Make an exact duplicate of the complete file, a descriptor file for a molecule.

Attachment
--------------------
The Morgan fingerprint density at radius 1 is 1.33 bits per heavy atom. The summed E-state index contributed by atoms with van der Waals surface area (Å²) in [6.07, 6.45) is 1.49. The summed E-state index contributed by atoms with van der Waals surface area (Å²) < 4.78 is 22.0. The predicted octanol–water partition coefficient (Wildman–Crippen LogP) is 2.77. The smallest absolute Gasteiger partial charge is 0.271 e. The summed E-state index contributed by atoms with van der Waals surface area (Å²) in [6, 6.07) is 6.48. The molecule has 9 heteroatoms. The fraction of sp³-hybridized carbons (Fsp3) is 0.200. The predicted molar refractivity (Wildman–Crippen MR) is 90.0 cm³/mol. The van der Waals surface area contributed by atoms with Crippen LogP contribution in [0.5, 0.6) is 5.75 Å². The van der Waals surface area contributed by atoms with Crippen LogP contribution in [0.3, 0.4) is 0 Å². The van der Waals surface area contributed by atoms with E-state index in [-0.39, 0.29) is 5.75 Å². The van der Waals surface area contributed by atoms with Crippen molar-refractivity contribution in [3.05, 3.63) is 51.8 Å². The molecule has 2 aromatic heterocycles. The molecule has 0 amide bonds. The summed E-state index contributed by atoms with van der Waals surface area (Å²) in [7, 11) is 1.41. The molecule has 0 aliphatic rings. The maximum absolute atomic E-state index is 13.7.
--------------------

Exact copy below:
The Morgan fingerprint density at radius 1 is 1.33 bits per heavy atom. The summed E-state index contributed by atoms with van der Waals surface area (Å²) in [6.07, 6.45) is 1.49. The summed E-state index contributed by atoms with van der Waals surface area (Å²) < 4.78 is 22.0. The predicted octanol–water partition coefficient (Wildman–Crippen LogP) is 2.77. The smallest absolute Gasteiger partial charge is 0.271 e. The summed E-state index contributed by atoms with van der Waals surface area (Å²) in [6, 6.07) is 6.48. The molecule has 9 heteroatoms. The fraction of sp³-hybridized carbons (Fsp3) is 0.200. The predicted molar refractivity (Wildman–Crippen MR) is 90.0 cm³/mol. The van der Waals surface area contributed by atoms with Crippen LogP contribution in [0.5, 0.6) is 5.75 Å². The van der Waals surface area contributed by atoms with Crippen LogP contribution in [0.3, 0.4) is 0 Å². The van der Waals surface area contributed by atoms with E-state index in [-0.39, 0.29) is 5.75 Å². The van der Waals surface area contributed by atoms with Crippen molar-refractivity contribution in [3.05, 3.63) is 51.8 Å². The molecule has 2 aromatic heterocycles. The molecule has 0 amide bonds. The summed E-state index contributed by atoms with van der Waals surface area (Å²) in [7, 11) is 1.41. The molecule has 0 aliphatic rings. The maximum absolute atomic E-state index is 13.7.